• The 2016 data of National Crime Records Bureau (NCRB) said that only 11 per cent of the total of 1,01,326 POCSO cases have been decided by the trial courts in that year, which meant that 89 per cent of the cases were still pending across the country.
  • There was a 95% pendency rate, as per the Statistics of the National Crime Records Bureau.

Reasons for low conviction rates:

  • One of the reasons for low conviction rates is the vast majority of victims turning hostile.
  • Lack of child-friendly procedures.
  • Challenges related to age-determination.
  • Poor appreciation of the testimony of the child adversely affects the conviction rate.
  • Majority of child sexual abuse goes unreported.
  • Only a fraction of the incidences of sexual abuse against children enter the criminal justice system, amongst which only a minuscule fraction end in a conviction.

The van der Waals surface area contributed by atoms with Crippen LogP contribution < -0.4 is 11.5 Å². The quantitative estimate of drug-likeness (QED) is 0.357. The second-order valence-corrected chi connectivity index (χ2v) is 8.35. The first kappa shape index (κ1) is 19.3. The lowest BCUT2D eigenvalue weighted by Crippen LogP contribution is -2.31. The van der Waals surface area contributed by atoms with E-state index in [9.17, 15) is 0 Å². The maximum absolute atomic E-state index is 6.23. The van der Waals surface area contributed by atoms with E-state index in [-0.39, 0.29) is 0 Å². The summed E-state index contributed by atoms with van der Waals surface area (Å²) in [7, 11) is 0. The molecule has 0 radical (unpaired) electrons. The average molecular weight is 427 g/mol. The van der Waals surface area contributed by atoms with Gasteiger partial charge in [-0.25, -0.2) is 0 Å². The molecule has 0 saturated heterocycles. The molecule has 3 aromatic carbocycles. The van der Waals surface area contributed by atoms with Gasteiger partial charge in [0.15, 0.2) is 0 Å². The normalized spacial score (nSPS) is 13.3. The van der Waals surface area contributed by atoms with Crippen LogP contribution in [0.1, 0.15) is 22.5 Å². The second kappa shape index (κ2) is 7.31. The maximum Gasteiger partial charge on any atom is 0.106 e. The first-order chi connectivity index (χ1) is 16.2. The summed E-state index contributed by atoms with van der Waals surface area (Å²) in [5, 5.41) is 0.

• Only about a third of child sexual abuse incidents/cases are identified, and even fewer are reported.
  • Researchers estimate that 38% of child victims disclose the fact that they have been sexually abused.
  • Lack of adequate information.

Impacts of sexual abuse on children:

The impact of child sexual abuse is devastating not only survivors, but also affects the people around them. Some of these impacts are given below:

  • Any type of sexual abuse severely impacts the physical and mental development of child.
  • Obesity and eating disorders are more common in women who have a history of child sexual abuse.
  • Sexual behavior problems and over-sexualized behavior are a very common consequence of child sexual abuse.
  • Academic problems in childhood are a common symptom of sexual abuse.
  • The risk of teen pregnancy is much higher for girls with a history of child sexual abuse.
  • Mental health problems are a common long-term consequence of child sexual abuse.
  • Adult survivors of child sexual abuse are more likely to become involved in crime, both as a perpetrator and as a victim.
  • Emotional difficulties such as anger, anxiety, sadness or low self-esteem